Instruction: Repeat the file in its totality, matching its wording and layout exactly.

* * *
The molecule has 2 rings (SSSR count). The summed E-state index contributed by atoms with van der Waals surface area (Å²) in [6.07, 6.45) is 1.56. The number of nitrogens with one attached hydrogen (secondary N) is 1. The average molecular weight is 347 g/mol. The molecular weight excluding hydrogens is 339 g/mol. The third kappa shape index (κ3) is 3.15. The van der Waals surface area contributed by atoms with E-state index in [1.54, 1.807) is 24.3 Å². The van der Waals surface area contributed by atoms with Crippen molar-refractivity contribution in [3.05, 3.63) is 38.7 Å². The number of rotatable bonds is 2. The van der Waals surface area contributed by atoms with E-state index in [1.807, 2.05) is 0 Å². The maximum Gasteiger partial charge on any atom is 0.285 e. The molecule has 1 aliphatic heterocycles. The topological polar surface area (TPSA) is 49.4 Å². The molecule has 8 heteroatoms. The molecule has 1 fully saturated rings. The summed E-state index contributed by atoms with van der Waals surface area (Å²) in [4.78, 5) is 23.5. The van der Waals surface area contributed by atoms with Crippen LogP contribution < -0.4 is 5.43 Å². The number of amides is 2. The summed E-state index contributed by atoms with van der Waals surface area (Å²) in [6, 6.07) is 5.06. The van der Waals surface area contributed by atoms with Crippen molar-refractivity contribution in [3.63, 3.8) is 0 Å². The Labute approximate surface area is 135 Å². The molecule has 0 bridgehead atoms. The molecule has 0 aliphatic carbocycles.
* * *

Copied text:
The molecule has 2 rings (SSSR count). The summed E-state index contributed by atoms with van der Waals surface area (Å²) in [6.07, 6.45) is 1.56. The number of nitrogens with one attached hydrogen (secondary N) is 1. The average molecular weight is 347 g/mol. The molecular weight excluding hydrogens is 339 g/mol. The third kappa shape index (κ3) is 3.15. The van der Waals surface area contributed by atoms with E-state index in [1.54, 1.807) is 24.3 Å². The van der Waals surface area contributed by atoms with Crippen molar-refractivity contribution in [3.05, 3.63) is 38.7 Å². The number of rotatable bonds is 2. The van der Waals surface area contributed by atoms with E-state index in [1.807, 2.05) is 0 Å². The maximum Gasteiger partial charge on any atom is 0.285 e. The molecule has 1 aliphatic heterocycles. The topological polar surface area (TPSA) is 49.4 Å². The molecule has 8 heteroatoms. The molecule has 1 fully saturated rings. The summed E-state index contributed by atoms with van der Waals surface area (Å²) in [4.78, 5) is 23.5. The van der Waals surface area contributed by atoms with Crippen LogP contribution < -0.4 is 5.43 Å². The number of amides is 2. The summed E-state index contributed by atoms with van der Waals surface area (Å²) in [6, 6.07) is 5.06. The van der Waals surface area contributed by atoms with Crippen molar-refractivity contribution in [3.63, 3.8) is 0 Å². The Labute approximate surface area is 135 Å². The molecule has 0 bridgehead atoms. The molecule has 0 aliphatic carbocycles.